Bitcoin Miner Runs Into a PR Crisis As Local Residents Worry About a Lake
A Bitcoin (BTC) mining operator in upstate New York is facing protests from residents who claim the firm is “ruining” an idyllic lake with its gas-powered mining activities.
Per NBC News, a resident claimed that “the lake is so warm you feel like you’re in a hot tub.” The body of water in question is Seneca Lake, the largest of the Finger Lakes. Residents claim that the plant is “polluting the air and heating the lake,” the media outlet reported. Groups of disgruntled residents staged a protest outside the Department of Environmental Conservation office in Avon earlier this summer.
The facilities in question are operated by Greenidge Generation, which has boosted power output at the plant in the past 18 months. And the firm vehemently denied the charges, with Jeff Kirt, CEO of Greenidge Generation Holdings, Inc., quoted as stating that “the environmental impact of the plant has never been better than it is right now. Kirt added that his firm’s operation, which powers 8,000 mining devices, is working “within its federal and state environmental permits” and has created 31 jobs.
"It is unfortunate that some in the media continue to believe the handful of remaining opponents of our facility when it comes to our operation, as our local community learned to ignore them a long time ago," Dale Irwin, CEO of Greenidge Generation LLC., was quoted as saying in a statement, sent to Cryptonews.com.
According to the Seneca Lake Water Quality Buoy, over the last thirty days the average Lake temperature is 67.3 degrees Fahrenheit (19.6 Celsius), the company said, adding that there's a 6.8 degrees (Fahrenheit) average difference between intake and outflow.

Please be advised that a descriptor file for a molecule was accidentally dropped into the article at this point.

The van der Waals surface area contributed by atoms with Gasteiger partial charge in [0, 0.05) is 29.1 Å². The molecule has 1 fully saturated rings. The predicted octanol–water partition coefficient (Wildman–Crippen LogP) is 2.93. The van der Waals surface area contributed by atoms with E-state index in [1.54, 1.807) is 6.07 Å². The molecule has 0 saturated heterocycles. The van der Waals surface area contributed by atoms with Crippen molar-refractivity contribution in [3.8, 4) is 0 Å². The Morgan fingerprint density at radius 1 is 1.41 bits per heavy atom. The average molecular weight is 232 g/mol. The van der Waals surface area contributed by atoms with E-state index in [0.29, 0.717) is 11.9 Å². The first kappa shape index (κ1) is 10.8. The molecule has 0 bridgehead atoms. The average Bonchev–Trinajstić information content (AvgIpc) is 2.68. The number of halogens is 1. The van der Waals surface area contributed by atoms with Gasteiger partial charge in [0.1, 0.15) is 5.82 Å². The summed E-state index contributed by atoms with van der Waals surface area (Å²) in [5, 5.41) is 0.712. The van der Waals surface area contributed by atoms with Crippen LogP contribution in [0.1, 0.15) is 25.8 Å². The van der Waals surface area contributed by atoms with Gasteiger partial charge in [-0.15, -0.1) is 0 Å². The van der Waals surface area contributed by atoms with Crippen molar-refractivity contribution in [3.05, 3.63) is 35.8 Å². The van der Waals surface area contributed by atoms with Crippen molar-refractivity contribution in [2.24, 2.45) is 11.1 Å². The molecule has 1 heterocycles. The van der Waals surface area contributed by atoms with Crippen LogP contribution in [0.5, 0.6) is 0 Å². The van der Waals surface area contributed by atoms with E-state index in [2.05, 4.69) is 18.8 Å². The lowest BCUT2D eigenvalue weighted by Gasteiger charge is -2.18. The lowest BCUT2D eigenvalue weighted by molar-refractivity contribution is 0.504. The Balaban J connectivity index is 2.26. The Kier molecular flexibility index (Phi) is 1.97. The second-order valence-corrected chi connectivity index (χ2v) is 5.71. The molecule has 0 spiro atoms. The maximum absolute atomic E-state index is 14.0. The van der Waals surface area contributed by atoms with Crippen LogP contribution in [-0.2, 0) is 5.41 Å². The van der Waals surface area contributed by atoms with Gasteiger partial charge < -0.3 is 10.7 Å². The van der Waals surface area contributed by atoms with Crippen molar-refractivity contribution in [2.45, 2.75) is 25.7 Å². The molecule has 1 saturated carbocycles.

The plant is permitted to release 511 million liters (or 0.003% of the estimated total water volume of the lake) of water per day at temperatures of up to 42 degrees Celcius – although, NBC added “a full thermal study hasn’t been produced and won’t be until 2023.”
The firm has also apparently been on the PR trail, too, donating equipment worth USD 25,000 to a local fire department and USD 20,000 gift to local “education and enrichment programs.”
Kirt claimed that, between February 2020 and February this year, Greenidge had mined BTC 1,186 (USD 40.7m) at a cost of about USD 2,869 per token.
As reported, the firm is aiming to achieve carbon neutrality by buying carbon credits from “an array of United States greenhouse gas reduction projects.”
But residents, including a former Environmental Protection Agency (EPA) regional administrator, smarted.
Judith Enck, the ex-EPA administrator, stated:
“Carbon offsets [are] not a particularly effective way to reach greenhouse gas reduction goals and there is no system in place to regulate it in New York. New York had established a goal in law of reducing greenhouse gas emissions by 40% by 2030. The state will not reach that goal if the Greenidge bitcoin mining operation continues.”
On Twitter, some accused NBC and other media outlets of fearmongering. Zack Voell, Director of Content at BTC mining company Compass, wrote that the NBC article “pretty directly infers that bitcoin mining is on the brink of boiling Seneca Lake.” He disputed the fact that a “few thousand ASICs” could make a lake of Seneca’s size “feel like you're in a hot tub.”
Another chose to look on the light side, suggesting that the reporter in question may not even have visited the area, and quipped:
“If [the report’s claims are] true, why hasn't anyone monetized spa-temperature water in the coldest deepest lakes in wine country?”
Meanwhile, Greenidge pointed to reports from state environmental authorities who ruled that the plant “does not have a significant impact on the environment.”
But emissions from the plant are “rocketing,” the media outlet added, pointing out that regulatory documents received by the Earth Justice group following an open records request showed that late in 2020, the plant was operating at 13% capacity, but was producing carbon dioxide equivalent emissions totaled 220,539,332kg, up from 108,230,768 in 2018.
In either case, residents are fearful that “30 other power plants in New York could be converted to Bitcoin mining.” Meanwhile, as reported in June, New York failed to pass a measure that would put a hold on new large-scale Bitcoin mining operations as The International Brotherhood of Electrical Workers union pushed back against the measure, saying it was unfair to their members.
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(Updated on July 8, 16:36 UTC with additional comments by Greenidge Generation. Updated on July 9, 06:58 UTC with a tweet by Jessica McKenzie.)